She, and the thousands of others in the huge queue, had come to honour a woman whom she had seen as the only remaining beacon of true democracy in Russia, but who now lay dead, the victim of an assassin's bullet in the head.
And, with the multitude alongside her, all she wanted to do was to touch the side of the open coffin in which Galina Starovoitova was laid out, and to add her flowers to the three-foot high mountain of carnations, roses and lilies. "She was simply someone I admired and agreed with," she explained, "Irrespective of politics, what happened was a complete tragedy."
What happened, as every news bulletin in Russia now repeats on the hour, is that Ms Starovoitova, 52, a member of parliament, was shot in the stairwell of her home in St Petersburg last Friday night by two killers - almost certainly contract assassins. Ms Starovoitova was a figurehead in Russian democratic politics, a former perestroika-era adviser to Boris Yeltsin who had stuck resolutely by her liberal principles, while he - and others - wandered off course.
It was her funeral yesterday, and as she lay in state, Russia's former imperial capital chose to honour her in full. As many as 20,000 people lined up outside the Museum of Ethnography to file past her body.
The line wound round the large Iskusskv Square, with its statue of Pushkin, along to the canal that runs up to the multi-coloured domed cathedral marking the spot where Tsar Alexander II was killed by a bomb. Then it twisted back to the steps of the museum, in whose columned hall Ms Starovoitova lay, surrounded by a bayonet-wielding military guard of honour, and a hush broken only by funeral music.
Four months ago, the same gilded hall was the scene of a funeral lunch for the Romanovs after the reburial of Tsar Nicholas II, his family and servants. But yesterday the mood was different. Much of this city of 3.5 million people carried on as normal as the Romanov bones were lowered into their tombs. This time, the numbers spoke for themselves.
"Let those who did this contract killing see how many have come here," said Sergei Lebedev, 43, an engineer. "You can't kill us all."
You only had to look at the tears coursing down the cheeks of people filing past the body, some clutching candles and portraits, some crossing themselves, to understand that this event, unlike so many brutal crimes in the post-Soviet mayhem, has struck a nerve. And you only had to look at the dozens of wreaths around the coffin to realise that its impact stretched further afield than St Petersburg. They came from Armenia and Estonia - a reflection of Ms Starovoitova's campaign during the last of the Soviet years for self-determination for ethnic republics. They came from a plethora of democratic political parties, who would not exist were it not for the end of the one-party Communist system - whose demise the vigorously anti- Soviet Ms Starovoitova fought hard to secure.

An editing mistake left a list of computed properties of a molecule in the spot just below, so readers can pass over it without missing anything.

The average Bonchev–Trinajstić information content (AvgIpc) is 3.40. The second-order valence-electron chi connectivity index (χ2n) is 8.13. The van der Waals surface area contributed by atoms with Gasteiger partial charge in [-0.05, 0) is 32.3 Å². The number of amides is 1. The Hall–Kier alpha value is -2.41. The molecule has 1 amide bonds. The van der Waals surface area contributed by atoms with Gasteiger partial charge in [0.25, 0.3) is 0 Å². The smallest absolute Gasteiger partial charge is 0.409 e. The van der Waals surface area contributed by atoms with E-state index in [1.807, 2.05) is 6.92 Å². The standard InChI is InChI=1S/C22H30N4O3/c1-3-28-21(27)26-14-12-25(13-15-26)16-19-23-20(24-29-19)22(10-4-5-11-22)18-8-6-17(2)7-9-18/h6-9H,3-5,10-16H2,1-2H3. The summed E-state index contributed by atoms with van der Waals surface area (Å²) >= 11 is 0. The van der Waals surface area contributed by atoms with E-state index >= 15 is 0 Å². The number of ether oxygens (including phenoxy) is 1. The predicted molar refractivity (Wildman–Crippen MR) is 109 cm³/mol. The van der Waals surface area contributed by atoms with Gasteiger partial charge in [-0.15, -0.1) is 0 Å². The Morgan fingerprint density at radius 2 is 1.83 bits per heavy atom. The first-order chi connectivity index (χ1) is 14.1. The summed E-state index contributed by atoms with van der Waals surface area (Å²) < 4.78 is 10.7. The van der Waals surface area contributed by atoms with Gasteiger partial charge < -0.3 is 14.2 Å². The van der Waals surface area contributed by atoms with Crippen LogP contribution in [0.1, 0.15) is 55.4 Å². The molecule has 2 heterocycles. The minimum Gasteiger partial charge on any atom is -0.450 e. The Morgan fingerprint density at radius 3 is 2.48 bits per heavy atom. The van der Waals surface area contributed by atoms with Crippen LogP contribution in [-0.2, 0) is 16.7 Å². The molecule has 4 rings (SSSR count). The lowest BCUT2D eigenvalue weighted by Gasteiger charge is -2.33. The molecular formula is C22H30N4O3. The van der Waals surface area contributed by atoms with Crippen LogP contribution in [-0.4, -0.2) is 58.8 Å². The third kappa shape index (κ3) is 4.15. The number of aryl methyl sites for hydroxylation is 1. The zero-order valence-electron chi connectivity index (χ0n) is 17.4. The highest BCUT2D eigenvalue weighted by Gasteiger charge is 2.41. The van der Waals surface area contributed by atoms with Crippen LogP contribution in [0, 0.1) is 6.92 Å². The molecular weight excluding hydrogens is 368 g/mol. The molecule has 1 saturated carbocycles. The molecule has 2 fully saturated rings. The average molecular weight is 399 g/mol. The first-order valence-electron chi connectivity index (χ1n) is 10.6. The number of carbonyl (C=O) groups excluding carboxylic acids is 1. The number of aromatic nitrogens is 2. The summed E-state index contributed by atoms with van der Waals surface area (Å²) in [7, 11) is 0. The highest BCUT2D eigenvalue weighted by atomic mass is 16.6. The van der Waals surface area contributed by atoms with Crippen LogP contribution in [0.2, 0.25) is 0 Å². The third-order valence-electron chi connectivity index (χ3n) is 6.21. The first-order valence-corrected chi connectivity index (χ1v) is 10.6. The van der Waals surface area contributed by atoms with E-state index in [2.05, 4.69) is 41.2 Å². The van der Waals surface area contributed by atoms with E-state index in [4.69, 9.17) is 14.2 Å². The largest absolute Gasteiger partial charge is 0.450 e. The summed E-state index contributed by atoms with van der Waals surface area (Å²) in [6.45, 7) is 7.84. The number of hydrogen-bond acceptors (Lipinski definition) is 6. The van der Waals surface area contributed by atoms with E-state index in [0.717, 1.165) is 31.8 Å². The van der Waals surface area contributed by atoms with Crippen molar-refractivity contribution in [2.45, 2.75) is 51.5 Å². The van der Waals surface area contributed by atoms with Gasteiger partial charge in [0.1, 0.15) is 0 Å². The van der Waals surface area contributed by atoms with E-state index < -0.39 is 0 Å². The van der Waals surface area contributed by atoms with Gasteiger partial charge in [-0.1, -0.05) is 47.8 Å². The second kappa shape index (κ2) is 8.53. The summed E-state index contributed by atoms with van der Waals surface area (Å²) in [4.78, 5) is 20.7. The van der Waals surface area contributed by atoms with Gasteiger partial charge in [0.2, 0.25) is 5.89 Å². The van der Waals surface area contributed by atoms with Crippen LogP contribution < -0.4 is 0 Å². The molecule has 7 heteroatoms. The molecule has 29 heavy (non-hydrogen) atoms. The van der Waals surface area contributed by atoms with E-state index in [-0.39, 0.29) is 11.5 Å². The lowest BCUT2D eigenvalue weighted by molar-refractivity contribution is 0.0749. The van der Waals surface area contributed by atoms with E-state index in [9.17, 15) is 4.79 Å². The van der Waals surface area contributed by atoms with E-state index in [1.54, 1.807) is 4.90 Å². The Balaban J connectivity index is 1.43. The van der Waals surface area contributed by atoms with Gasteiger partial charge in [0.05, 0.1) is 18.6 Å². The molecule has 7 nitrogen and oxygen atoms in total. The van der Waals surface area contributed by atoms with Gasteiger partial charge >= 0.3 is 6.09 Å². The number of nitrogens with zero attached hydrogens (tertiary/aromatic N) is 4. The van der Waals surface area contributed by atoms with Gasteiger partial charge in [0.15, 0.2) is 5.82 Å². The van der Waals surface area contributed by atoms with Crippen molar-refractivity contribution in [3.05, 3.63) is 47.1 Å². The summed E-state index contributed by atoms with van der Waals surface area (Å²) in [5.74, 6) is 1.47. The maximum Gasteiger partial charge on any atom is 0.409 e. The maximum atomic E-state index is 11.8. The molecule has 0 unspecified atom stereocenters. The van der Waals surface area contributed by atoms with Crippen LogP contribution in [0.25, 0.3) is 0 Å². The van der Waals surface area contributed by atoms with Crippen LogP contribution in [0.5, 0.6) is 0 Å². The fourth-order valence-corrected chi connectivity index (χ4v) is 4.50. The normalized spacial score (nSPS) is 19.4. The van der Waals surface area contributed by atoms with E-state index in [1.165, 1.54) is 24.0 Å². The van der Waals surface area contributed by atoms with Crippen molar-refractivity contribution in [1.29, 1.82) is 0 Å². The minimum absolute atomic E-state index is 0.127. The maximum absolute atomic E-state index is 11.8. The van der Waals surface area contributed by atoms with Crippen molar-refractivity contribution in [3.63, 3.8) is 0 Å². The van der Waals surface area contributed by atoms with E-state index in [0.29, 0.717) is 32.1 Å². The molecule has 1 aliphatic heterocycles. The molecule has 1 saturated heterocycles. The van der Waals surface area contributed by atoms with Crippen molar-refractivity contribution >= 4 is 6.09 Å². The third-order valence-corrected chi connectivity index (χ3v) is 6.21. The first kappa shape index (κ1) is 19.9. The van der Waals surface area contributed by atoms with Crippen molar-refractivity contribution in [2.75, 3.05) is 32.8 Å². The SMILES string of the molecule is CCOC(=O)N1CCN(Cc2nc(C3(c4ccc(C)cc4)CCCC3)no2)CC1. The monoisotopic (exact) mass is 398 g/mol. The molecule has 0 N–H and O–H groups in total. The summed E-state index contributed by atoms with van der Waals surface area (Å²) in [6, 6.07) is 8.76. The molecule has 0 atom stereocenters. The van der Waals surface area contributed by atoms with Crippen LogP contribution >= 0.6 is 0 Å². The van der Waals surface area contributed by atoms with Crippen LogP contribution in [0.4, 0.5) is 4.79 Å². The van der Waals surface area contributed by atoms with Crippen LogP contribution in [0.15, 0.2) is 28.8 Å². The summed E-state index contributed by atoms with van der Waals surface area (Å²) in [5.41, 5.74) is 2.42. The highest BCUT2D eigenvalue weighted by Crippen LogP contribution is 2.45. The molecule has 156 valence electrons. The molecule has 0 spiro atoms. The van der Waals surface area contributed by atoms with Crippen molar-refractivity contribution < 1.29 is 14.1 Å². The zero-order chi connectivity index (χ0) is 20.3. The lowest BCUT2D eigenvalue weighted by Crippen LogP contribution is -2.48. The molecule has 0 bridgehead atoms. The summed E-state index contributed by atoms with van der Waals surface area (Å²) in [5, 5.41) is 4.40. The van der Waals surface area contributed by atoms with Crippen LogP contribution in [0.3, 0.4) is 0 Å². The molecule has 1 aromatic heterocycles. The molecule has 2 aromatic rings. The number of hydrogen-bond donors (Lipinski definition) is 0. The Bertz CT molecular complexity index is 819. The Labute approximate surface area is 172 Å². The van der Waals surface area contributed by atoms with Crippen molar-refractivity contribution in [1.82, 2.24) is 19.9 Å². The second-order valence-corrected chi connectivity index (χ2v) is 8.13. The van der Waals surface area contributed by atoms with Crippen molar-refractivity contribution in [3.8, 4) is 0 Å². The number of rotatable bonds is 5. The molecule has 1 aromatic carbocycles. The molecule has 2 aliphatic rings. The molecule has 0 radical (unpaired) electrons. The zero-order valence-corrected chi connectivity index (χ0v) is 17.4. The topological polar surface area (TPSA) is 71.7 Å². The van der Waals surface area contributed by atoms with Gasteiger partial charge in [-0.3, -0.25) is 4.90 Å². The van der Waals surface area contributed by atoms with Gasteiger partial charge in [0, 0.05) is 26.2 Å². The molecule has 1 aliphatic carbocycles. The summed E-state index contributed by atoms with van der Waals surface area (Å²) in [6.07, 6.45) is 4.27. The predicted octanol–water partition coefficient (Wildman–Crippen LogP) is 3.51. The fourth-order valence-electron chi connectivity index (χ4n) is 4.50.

They came from Jewish communities in Russia, honouring her outspoken battle against the anti-Semites within the ranks of the Communists who control Russia's parliament - which some of her allies, without any evidence, have suggested lies behind her murder. Even the British government - whose former leader, Margaret Thatcher, used the English-speaking Ms Starovoitova as a conduit to Mr Yeltsin - sent a representative.
While it was an opportunity for Russia's second city to demonstrate respect for this now martyred grand dame of perestroika, and its objection to the crime and corruption that infects their government, it was also a chance for the depleted Democrats to mark their bleakest hour for years.
Their heavy hitters turned out in force: Anatoly Chubais, once President Yeltsin's right-hand man; Boris Nemtsov, a deputy prime minister who was for months also a hugely influential figure on the Kremlin, and three former prime ministers - Yegor Gaidar, Viktor Chernomyrdin and Sergei Kiriyenko. Mr Yeltsin, who was in hospital, was represented by an aide.
"Our people are being killed, but we are not going to be deterred or frightened," said Mr Chubais, in one of many speeches over the coffin. "Whoever tries to stop what we have accomplished will not succeed. We will make it in the end."
Her death has jarred the Democrats, blowing open the gap between them and the far right, bringing a stark clarity to the political landscape. Speaker after speaker saw it as a reason to renew the fight, in a country where liberalism is in abrupt retreat. "No one expected the road to freedom would be so hard," said Vladimir Lukin, of the Yabloko party. "At the end of the Eighties, it looked far more simple."
Investigators have yet to establish who killed Ms Starovoitova, or why, although the consensus is on political motivation. The prospects for success are not good. The search is being led by the Federal Security Services, whose bosses stand accused by several of their own agents of ordering assassinations. Previous investigations into high-profile contract killings have got nowhere.
In the end, Irina Mamaichuk, 50, a childhood friend of Ms Starovoitova's, probably got it right. Standing in the queue, several hours before her friend was finally buried at the Alexander Nevsky Lavra monastery, near the graves of Dostoevsky, Tchaikovsky and Mussorgsky, she delivered this verdict: "The moment I heard of her death I realised a dark cloud was hanging over Russia. There are dark forces at work, and we cannot afford to be indifferent to them." St Petersburg citizens proved yesterday that at least they are not.Reuse content